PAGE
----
However, landlords have definitely suffered, with several facing a number of disadvantages, with unfavourable terms being implemented in lease agreements, such as restrictions on future rent demands to be paid by tenants and the potential for landlords being unable to forfeit the lease in the event of rent arrears. It is therefore of no surprise that CVAs are rarely welcomed by landlords. In the example seen of House of Fraser, their proposal of a CVA was aimed at overhauling the company and to potentially shift 31 of its 59 stores, thus cutting the rent payable to the landlords of their remaining stores. Given that failure to agree on a CVA in favour of House of Fraser could have seen the company wound up completely, many of its landlords were faced with the reality of reluctantly agreeing to accept this option. Despite the reduced rent, they were at least able to safeguard some of the income by keeping other stores in operation. Nonetheless, the losses for landlords was substantial.

Adding to the risk of a landlord losing certain rights, there is of course the possibility that a CVA may not succeed, as seen with the high-profile example of Toys R Us. However, there was a small glimmer of hope last Friday after Debenhams’ won a legal challenge against a CVA in the High Court, following a case made against it by the Combined Property Control Group (CPC), which was financially backed by Mike Ashley’s Sports Direct. CPC argued that the CVA was designed to create a situation in which the company’s general body of unsecured creditors paid in full at the expense of certain landlords and local authorities. However, the High Court rejected CPC’s challenge on four of the five grounds addressed, with the only ground not rejected (Ground 3) being in relation to landlord forfeiture. The court declared that the CVA was valid and enforceable but, as ground 3 had succeeded, the relevant provisions in the CVA in respect of forfeiture were to be deleted. Although leave to appeal was granted, the High Court ruling means that Debenhams can push ahead with its CVA and go ahead and close 22 stores.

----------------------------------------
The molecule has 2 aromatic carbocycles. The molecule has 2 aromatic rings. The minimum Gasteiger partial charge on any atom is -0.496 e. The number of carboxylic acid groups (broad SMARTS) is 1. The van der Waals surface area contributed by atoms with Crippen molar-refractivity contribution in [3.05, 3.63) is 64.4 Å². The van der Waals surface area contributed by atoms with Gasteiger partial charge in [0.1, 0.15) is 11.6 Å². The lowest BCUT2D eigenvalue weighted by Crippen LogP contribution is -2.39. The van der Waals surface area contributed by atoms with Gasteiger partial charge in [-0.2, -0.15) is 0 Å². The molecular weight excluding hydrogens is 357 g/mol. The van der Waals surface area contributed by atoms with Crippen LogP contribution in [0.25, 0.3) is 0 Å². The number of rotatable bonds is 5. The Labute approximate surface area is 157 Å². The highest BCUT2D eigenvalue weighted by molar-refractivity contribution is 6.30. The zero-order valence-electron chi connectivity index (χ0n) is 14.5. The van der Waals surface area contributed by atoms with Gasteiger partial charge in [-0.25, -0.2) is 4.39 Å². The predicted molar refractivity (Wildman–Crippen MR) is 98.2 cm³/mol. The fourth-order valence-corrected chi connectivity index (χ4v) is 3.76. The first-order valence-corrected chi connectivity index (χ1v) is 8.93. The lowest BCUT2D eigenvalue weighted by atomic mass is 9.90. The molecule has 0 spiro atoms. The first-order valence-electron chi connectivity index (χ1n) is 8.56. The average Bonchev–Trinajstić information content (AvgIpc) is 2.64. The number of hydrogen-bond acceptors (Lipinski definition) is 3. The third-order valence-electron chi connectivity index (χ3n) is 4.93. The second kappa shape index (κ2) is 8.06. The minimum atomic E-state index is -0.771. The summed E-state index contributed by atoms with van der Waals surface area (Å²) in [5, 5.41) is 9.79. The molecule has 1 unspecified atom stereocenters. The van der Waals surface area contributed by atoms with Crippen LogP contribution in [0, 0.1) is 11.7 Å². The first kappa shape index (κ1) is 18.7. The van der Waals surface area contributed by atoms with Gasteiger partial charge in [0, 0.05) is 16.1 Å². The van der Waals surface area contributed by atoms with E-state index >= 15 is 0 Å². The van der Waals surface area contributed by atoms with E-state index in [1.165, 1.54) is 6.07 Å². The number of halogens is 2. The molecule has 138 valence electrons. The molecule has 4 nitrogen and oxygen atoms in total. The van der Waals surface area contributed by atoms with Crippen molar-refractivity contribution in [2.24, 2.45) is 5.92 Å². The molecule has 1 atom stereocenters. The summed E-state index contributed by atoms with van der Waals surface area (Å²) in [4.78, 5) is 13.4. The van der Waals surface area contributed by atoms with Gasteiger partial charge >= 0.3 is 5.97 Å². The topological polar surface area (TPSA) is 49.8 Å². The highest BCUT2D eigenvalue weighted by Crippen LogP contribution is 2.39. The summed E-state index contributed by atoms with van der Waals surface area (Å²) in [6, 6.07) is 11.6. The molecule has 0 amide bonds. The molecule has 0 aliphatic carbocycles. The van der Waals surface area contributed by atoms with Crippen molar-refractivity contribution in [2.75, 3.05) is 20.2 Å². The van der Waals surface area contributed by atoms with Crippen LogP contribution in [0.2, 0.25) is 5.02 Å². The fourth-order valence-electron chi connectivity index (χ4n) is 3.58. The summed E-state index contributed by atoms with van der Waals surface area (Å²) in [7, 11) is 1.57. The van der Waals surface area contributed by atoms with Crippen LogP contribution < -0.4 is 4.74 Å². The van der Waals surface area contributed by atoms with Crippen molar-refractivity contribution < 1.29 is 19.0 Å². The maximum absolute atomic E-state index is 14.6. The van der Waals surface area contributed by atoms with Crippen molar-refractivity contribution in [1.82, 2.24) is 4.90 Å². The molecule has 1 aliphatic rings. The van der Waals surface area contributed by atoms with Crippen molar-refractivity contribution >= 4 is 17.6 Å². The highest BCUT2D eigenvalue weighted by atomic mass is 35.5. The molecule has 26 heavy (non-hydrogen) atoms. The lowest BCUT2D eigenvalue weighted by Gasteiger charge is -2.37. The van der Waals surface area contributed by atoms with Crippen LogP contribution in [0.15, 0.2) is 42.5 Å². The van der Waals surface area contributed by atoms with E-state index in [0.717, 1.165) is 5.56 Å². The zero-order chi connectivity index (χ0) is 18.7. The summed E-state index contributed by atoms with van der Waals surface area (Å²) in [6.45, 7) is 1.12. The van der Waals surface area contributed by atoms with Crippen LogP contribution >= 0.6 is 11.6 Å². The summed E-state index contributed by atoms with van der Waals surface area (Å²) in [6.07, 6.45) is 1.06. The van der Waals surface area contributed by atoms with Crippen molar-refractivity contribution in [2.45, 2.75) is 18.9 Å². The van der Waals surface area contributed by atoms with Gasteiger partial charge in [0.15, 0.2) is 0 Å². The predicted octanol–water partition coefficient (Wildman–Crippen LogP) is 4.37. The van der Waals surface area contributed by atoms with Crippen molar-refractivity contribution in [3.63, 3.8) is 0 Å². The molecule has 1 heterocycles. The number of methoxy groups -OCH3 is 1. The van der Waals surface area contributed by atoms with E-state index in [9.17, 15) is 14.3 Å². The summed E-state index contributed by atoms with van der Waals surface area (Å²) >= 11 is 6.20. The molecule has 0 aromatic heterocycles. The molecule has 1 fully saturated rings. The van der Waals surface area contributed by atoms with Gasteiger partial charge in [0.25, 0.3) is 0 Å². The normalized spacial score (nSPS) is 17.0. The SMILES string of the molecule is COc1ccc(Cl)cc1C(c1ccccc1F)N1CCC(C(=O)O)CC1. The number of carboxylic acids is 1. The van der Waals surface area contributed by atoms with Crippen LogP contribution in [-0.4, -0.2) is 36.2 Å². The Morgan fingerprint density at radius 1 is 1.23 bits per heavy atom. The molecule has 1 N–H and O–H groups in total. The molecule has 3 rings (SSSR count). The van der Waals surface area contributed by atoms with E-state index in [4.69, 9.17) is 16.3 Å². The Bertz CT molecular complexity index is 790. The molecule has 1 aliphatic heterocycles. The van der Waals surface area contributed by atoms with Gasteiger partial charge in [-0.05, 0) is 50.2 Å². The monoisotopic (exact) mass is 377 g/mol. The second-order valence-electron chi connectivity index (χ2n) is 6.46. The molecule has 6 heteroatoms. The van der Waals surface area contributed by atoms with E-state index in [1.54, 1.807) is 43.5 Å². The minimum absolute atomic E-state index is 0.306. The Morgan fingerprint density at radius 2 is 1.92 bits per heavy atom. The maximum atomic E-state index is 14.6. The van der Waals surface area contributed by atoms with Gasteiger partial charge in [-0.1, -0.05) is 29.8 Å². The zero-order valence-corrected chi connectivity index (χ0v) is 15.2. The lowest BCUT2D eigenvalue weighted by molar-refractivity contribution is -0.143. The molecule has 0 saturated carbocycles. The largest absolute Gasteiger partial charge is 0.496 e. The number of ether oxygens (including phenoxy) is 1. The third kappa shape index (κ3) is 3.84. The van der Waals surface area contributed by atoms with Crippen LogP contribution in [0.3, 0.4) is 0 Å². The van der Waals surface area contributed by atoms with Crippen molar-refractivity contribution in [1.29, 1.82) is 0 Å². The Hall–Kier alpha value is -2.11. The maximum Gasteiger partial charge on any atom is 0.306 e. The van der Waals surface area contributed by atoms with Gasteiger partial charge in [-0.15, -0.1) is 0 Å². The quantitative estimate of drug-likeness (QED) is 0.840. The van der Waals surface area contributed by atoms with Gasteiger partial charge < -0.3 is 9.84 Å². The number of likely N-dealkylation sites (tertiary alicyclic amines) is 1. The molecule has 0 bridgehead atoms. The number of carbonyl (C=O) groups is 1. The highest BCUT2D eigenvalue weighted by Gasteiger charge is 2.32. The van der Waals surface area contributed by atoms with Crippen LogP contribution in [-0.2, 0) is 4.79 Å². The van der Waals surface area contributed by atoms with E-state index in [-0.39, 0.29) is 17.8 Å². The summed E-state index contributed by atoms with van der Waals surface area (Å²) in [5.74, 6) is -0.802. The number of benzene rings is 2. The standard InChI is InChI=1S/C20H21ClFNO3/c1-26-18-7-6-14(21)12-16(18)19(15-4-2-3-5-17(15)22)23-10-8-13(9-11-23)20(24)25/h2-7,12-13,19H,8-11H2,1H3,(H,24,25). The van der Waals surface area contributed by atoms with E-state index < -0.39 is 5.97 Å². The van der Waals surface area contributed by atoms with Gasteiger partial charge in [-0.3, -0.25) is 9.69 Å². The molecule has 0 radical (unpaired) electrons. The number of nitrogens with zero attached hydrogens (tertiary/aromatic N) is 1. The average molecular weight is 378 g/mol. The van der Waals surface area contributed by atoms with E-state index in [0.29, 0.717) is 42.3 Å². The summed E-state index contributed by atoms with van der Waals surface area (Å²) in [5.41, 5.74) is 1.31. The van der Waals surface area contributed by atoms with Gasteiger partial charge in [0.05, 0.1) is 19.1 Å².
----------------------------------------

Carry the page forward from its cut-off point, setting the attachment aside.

It is certainly argued that landlords appear to be suffering directly as a result of failing retailers on the high street. However, based on this ruling, landlords need to start viewing CVA plans as a market solution for ailing retailers and as a fairer and more flexible rental system. One option which could appease the landlord could be to re-let its premises. However, with the increase of online stores and an increasingly competitive market, it has become somewhat of a challenge for premises to be re-let. Also, there is always the notion that any potential new tenant may look at the demise of the previous occupant and conclude that the location played a role which resulted in negative footfall, thus affecting profit. However, an institutional landlord may well prefer to have a tenant in occupation of a property – albeit one in rent arrears- rather than a vacant property where no rent is paid at all, as this at least protects them from any potential rates liability.

How we can help

If you are a commercial landlord and worried about the prospect of having empty premises, then do contact PCR, who will be able to advise you and provide you with solutions in dealing with insolvent tenant issues and enforcement, which utilises the Insolvency Act and associated legislation to protect the landlord’s position whenever possible.

At the first sign of arrears or other warning signs, you should contact PCR immediately to undertake an initial financial and business assessment of the tenant’s position. Our assessment will seek to establish whether there is a viable business in the tenant company, perhaps with a view to using a turnaround approach or insolvency process to maximise the recovery potential for the landlord and creditors generally.

For assistance in any insolvency procedures in general, please contact the PCR Head Office on 0208 841 5252 to arrange a FREE initial consultation with one of our Insolvency Practitioners. Alternatively you can email us at This email address is being protected from spambots. You need JavaScript enabled to view it. or us our Priority Contact Form, where we will look to get back to you as soon as possible.

Ahmed Ali
Practice Development Executive